How can you apply? The first applications will be due March 31st, and will be dispensed on a monthly basis.
Florida Small Business Emergency Bridge Loan Program
For certain coronavirus-stricken businesses in Florida, loans of up to $50,000––$100,000 in special instances—are available. These loans are meant to serve short-term funding relief that can be paid off once businesses can get a hold of alternative funding. For the first year loans are free, but after that, they will collect interest at 12%.
Who is eligible? For-profit businesses with two to five employees are eligible to receive these relief benefits.
How can you apply? To apply, submit an application by May 8, 2020, along with the required documents including tax returns, individual tax returns, and employer tax documentation.
NYC Employee Retention Grant Program
New York City is offering small businesses with one to four employees the opportunity to apply for a grant of up to $27,000 that covers 40% of payroll costs over the course of two months. To qualify, you must show that you lost 25% of your revenue due to COVID-19.
Who is eligible? To be eligible, your business must be located in one of New York City’s five boroughs, have been in operation for more than six months, and have no current tax liens or legal judgments.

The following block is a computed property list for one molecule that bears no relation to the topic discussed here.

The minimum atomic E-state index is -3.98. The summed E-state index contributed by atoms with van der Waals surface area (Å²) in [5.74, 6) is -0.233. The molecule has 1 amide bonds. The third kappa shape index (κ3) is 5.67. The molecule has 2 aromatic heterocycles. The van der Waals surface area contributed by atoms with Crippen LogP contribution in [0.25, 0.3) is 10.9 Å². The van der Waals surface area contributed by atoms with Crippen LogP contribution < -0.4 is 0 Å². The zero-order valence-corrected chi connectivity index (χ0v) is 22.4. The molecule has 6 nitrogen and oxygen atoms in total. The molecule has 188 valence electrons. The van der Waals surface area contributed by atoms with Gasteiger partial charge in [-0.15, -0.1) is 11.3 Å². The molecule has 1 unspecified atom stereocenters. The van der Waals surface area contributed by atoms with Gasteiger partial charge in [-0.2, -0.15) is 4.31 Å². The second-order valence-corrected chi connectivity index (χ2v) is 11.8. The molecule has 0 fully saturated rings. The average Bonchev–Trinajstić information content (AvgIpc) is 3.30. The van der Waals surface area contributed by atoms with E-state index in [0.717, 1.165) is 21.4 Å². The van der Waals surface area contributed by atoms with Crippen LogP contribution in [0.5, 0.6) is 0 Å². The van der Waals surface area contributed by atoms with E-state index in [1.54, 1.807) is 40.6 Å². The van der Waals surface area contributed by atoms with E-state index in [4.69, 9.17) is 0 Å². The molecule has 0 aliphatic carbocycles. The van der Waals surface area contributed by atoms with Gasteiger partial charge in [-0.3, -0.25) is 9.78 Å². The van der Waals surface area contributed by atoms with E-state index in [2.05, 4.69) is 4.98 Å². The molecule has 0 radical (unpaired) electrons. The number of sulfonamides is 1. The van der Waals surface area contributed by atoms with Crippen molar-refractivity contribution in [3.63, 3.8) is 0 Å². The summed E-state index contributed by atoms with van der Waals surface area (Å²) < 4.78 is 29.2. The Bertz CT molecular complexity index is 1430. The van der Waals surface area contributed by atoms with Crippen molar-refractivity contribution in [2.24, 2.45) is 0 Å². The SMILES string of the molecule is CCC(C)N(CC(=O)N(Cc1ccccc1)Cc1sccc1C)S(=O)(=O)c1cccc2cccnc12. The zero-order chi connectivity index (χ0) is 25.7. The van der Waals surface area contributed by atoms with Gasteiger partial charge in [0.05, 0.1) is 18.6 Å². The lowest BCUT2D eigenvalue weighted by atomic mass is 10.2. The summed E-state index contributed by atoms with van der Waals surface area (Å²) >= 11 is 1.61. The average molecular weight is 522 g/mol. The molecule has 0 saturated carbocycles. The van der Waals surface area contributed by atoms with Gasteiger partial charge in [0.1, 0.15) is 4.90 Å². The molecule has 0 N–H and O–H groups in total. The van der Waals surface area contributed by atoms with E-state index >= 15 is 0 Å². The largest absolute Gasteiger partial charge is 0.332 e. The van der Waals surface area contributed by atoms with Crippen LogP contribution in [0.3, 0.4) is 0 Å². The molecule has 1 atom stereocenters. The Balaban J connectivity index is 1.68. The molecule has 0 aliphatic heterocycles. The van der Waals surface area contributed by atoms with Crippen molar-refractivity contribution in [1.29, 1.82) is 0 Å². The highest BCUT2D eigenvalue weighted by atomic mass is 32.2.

How can you apply? To apply, visit the New York City Department of Small Business Services website and submit financial documentation, as well as payroll records and bank account information.
Chicago Small Business Resiliency Fund
Small businesses in Chicago can apply for low-interest loans of up to $50,000 with repayment terms of up to five years. The amount of loan your business qualifies for will be dependent on how much your business was affected by COVID-19.
Who is eligible? To qualify for this loan, you must be able to provide proof of a 25% or more drop in revenue, have less than $3 million in revenue, and fewer than 50 employees.
How can you apply? Apply online and include your most recent tax return and bank statements dating back to October 2019. You must present your government-issued photo ID.
San Francisco COVID-19 Small Business Resiliency Fund
The San Francisco Resiliency Fund is available to businesses with one to five employees to help cover rent and employee salaries. Businesses can apply for up to $10,000 in emergency funding.
Who is eligible? To be eligible for this emergency fund you must show that you lost 25% or more of your business’ revenue, and that you have less than $2.5 million in gross receipts and transactions. In order to qualify, you must be able to show that you’re properly licensed in San Francisco.
How can you apply? To apply, fill out an application form the San Francisco Office of Economic and Workforce Development website.
A moratorium on evictions for small and medium-sized businesses is available for businesses affected by COVID-19––this is effective for thirty days.
If your business was hit by the uncertainty of COVID-19, you’re not alone. We recommend checking in with small business loan assistance programs to help you navigate your business after the coronavirus.